Do you see what I see? It's time to tally South Sound's feathered friends

Part citizen-based science and part friendly competition, the 110th Christmas Bird Count sponsored by the National Audubon Society is well under way.

The Black Hills Audubon Chapter conducted its share of the count last Sunday as dozens of birders ranging from the experienced to the novice canvassed a 15-mile radius centered south of Olympia.

Our group of five, which worked the shorelines, fields and forests of lower Eld Inlet, was led by Whittier Johnson, a longtime Audubon member and buddy of mine who is in the upper echelon of South Sound birders.

Like all expert birders, Johnson hears way more birds than he sees, thanks to highly functional hearing and countless hours listening to bird songs, both in the wild and on tape.

Whether we’re at the Nisqually National Wildlife Refuge, Scatter Creek or Ralph and Karen Munro’s Triple Creek Farm on the shores of Eld Inlet, Johnson can pick out individual warblers, swallows, kinglets, chickadees and other feathered creatures while my ears hear nothing but the steady drone of freeway traffic in the distance.

“His ears are stunning,” commented Bill Tweit, one of South Sound’s pre-eminent birders and organizer of this year’s Black Hills Audubon bird count.

Our first stop of the day, shortly after 8 a.m., was the confluence of Perry Creek and Eld Inlet. I received a quick primer in gull identification and struggled with counting bufflehead, the smallest of all diving ducks and one that tends to dive in groups for safety.

We tallied 41 glaucous-winged gulls – they of the blue-gray wings, white heads and yellow beaks with a red spot on the lower mandible – three ring-billed gulls, 30 bufflehead, 18 mallards and 50 crows.

Our next stop at Mud Bay bagged 46 bufflehead; 18 mallards; five greater scaup, which is a large diving duck; 12 double-crested cormorants; 26 glaucous-winged gulls perched on the roof of the bead store; and one bald eagle.

We thought we spotted a cattle egret in a nearby field, but upon further review, it turned out to be a white plastic bag.

At the Munro farm, we took a leisurely loop through the forests, pastures and shorelines that make this such a magical place – and good bird habitat, too.

In less than four hours, we heard or saw 42 species, a telling reminder that South Sound is teeming with birds, even in the dreary days of winter.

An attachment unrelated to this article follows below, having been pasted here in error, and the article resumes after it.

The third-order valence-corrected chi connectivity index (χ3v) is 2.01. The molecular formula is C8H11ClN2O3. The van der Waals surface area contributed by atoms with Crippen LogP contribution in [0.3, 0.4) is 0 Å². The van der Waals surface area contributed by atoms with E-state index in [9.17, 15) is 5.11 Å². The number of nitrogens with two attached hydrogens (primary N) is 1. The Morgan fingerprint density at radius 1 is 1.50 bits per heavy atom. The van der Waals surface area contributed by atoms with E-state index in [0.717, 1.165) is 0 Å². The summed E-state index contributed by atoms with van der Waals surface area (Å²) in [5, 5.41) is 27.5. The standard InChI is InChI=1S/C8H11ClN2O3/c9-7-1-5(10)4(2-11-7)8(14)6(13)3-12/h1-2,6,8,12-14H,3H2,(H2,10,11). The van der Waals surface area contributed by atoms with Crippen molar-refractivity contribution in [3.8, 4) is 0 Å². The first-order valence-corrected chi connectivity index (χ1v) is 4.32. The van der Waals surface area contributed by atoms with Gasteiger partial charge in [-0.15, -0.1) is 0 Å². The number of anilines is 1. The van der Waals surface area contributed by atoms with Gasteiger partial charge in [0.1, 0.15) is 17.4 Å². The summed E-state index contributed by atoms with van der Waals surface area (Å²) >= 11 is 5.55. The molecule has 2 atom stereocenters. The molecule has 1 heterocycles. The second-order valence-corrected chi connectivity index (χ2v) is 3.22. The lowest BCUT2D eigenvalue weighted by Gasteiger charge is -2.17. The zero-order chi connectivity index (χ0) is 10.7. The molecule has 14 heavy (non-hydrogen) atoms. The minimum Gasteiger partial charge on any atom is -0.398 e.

The Munros, always the gracious hosts, took turns joining us for part of the bird survey of their property. Ralph was quick to explain why we only spotted two great blue heron.

“We used to have 126 heron nests, but they’re all gone; the bald eagles got them,” he said. “When they are hungry they go after everything – ducks, gulls, you name it.”

Our tally included four bald eagles, drawn in part to lower Eld Inlet by the spawning chum salmon.

In the woods and thickets, Johnson put his ears to good use, picking off a Hutton’s vireo, black-capped chickadees, golden-crowned sparrows. Bewick’s wrens and other little upland birds.

“The Thurston County count usually leads the nation in golden-crowned kinglets,” Johnson said. For the record, we tallied 40 of these tiny, tame birds with – you guessed it – an orange or a yellow crown patch on their heads.

Our observations included six of my favorite little birds – brown creepers, tiny brown-and-white-streaked birds with sharp, pointed bills. They forage for food by spiraling or directly climbing up a conifer. When threatened by a predator, they flatten their bodies against the tree trunk, spread their wings and tail, and remain motionless until the danger passes.

The Christmas Bird Count, which is taking place across locales throughout the Americas any day from Dec. 14 to Jan. 5, began in 1900, the brainchild of United States ornithologist and Auduboner Frank Chapman. Instead of a Christmastime hunt to see how many birds North Americans can kill, let’s just count them instead, he suggested.

Over the years, the event has grown in popularity, from 27 observers in 25 locations in the U.S. and Canada in 1900 to nearly 52,500 people in more than 1,800 places in 17 countries in 2000-01.

As our Sunday excursion showed, the bird count is healthy recreation with a dose of scientific value. By tabulating population data and trends on bird-species abundance and dispersal over more than 100 years, we know more about bird-conservation biology than we otherwise would.

From his first look at this year’s South Sound data, Tweit offered these observations:

 • Gull numbers were way down from the thousands to the hundreds, for some unknown reason.

 • Numbers of two marine birds – surf scoters and western grebes – showed a strong uptick after years of decline, perhaps the result of a boost in the availability of forage fish.

 • Western screech owls were missing once again. “We used to see them regularly at Priest Point Park, The Evergreen State College campus and Woodard Bay,” Tweit noted.

 • A pair of mute swans, which arrived at Capitol Lake in mid-November, were newcomers to the overall list.

 • Ravens, Anna’s hummingbirds and cackling geese showed an increase in abundance.

The Christmas Bird Count is a wonderful holiday tradition. But I need some hearing aids to enjoy it to the fullest.

John Dodge: 360-754-5444